- It is ironic that this was the plan provided by Agricultural Minister Lana Popham, who happens to be my current MLA, given that just earlier this month, Popham announced that there would be in-person engagement sessions around the province in November to get input from citizens on expanding local agriculture.
- Popham's news release stated that the government was seeking to increase access to locally grown food and to assist rural communities in B.C. with economic diversification and sustainable employment. In particular, the B.C. government was seeking thoughts on issues about farming, food production, and protecting farmland in B.C., including how to support farmers and ranchers in diversifying their businesses, helping new farmers establish themselves, and ensuring residential options while prioritizing agriculture.
- Feedback was also given online and was collected until November 15th. It's strange that the spy satellites was what came out of this process just a few days later.
- However, just a day after the project was announced, Popham mothballed the project, announcing that the $70,000 contract was abruptly withdrawn Monday after media attention and farmer's complaints. Popham said she “asked the ministry to pull back a recent notice of intent about using satellite imaging to complement the work of the Agricultural Land Commission."
- But she also signalled that the project is not dead. “There is more work to be done before moving forward on such a project, including hearing from people with concerns,” she said.
- “It appears that our letter-writing campaign had an impact,” said Raquel Kolof, president of the Sunshine Coast Farmers’ Institute, who co-wrote the formal objection with the Alberni Farmers’ Institute.
- “We were assured at engagement sessions with the ministry and the ALC that enforcement was complaint-driven and that no one was using surveillance, then we find out about this surveillance contract. It’s quite frightening and there is no indication that safeguards were in place to protect people’s privacy.”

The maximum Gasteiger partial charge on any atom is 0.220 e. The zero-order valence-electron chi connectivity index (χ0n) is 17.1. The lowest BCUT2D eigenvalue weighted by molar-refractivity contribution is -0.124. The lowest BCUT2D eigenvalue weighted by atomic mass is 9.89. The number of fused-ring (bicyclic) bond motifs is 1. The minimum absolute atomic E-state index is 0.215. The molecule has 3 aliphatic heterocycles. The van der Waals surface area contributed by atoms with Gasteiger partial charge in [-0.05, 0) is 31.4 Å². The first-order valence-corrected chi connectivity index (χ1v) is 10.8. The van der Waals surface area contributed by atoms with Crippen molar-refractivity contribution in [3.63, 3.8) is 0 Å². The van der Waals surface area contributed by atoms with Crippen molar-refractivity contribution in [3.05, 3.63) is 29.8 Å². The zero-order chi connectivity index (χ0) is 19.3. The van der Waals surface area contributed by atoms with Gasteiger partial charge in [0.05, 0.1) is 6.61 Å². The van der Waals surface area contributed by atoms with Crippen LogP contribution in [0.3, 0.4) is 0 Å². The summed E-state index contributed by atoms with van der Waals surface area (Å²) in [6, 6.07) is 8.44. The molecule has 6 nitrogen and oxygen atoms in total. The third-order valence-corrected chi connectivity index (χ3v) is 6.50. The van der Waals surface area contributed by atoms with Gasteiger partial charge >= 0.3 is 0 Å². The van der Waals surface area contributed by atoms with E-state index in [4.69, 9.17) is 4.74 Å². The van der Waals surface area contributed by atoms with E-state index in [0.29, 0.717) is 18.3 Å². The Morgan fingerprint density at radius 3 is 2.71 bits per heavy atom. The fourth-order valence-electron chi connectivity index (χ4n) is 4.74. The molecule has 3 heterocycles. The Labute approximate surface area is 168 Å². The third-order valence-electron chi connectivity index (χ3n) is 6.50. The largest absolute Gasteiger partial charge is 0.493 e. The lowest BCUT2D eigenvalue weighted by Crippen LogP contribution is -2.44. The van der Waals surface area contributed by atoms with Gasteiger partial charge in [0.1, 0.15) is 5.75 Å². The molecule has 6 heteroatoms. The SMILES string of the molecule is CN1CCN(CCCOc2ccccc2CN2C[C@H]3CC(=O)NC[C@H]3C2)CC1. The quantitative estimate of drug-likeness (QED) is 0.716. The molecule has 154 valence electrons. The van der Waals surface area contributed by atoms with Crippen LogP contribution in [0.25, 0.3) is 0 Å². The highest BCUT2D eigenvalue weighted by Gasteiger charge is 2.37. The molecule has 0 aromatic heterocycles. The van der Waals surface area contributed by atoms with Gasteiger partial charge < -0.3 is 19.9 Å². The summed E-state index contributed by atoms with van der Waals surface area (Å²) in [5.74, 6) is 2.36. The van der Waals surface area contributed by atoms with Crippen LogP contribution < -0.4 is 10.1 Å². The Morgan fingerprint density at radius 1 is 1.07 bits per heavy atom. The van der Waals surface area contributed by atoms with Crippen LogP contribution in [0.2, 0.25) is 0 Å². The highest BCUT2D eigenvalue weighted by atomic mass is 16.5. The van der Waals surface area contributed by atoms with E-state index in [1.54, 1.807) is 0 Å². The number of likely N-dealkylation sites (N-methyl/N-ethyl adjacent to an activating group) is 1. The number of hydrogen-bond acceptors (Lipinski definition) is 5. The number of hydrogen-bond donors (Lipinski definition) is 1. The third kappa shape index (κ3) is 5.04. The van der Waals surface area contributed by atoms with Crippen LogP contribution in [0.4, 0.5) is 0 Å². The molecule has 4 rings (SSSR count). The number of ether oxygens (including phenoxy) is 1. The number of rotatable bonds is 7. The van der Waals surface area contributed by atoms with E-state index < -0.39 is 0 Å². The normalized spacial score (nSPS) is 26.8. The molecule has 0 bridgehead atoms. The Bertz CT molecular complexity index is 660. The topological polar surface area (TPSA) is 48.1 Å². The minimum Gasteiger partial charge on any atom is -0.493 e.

- Earlier in 2018, Popham passed legislation that targets the so-called proliferation of “mega-mansions” on ALR farmland.
- The BC Liberals have highlighted examples of farmers who say they are being stifled by new rules that restrict non-farm uses, such as housing for extended family.
- Even a non-profit agency that feeds the hungry has struggled with the regulations. Since 2001, volunteers with the Fraser Valley Gleaners have processed vegetables that would normally be discarded to the landfill by grocery stores, creating dried soup mix for humanitarian efforts overseas. But the independent commission tasked with protecting the province’s Agricultural Land Reserve turned down an expansion request this summer that would expand the lunchroom for their volunteers, but the commission refused to grant the expansion because it would take away from the agricultural land base.
- Ed Klassen, president of the Gleaners, said the ruling won’t shut his operation down – but it will make it difficult to maintain. Last year, the faith-based group produced 15 million portions of dehydrated soup mix that were sent to developing countries. The facility – a kitchen, washroom and office – was designed to accommodate 25 volunteers and some days as many as 90 people are helping out. “It’s cozy,” he said. “We’re in the process of appeal. We’re hoping [they] see the error of their ways.”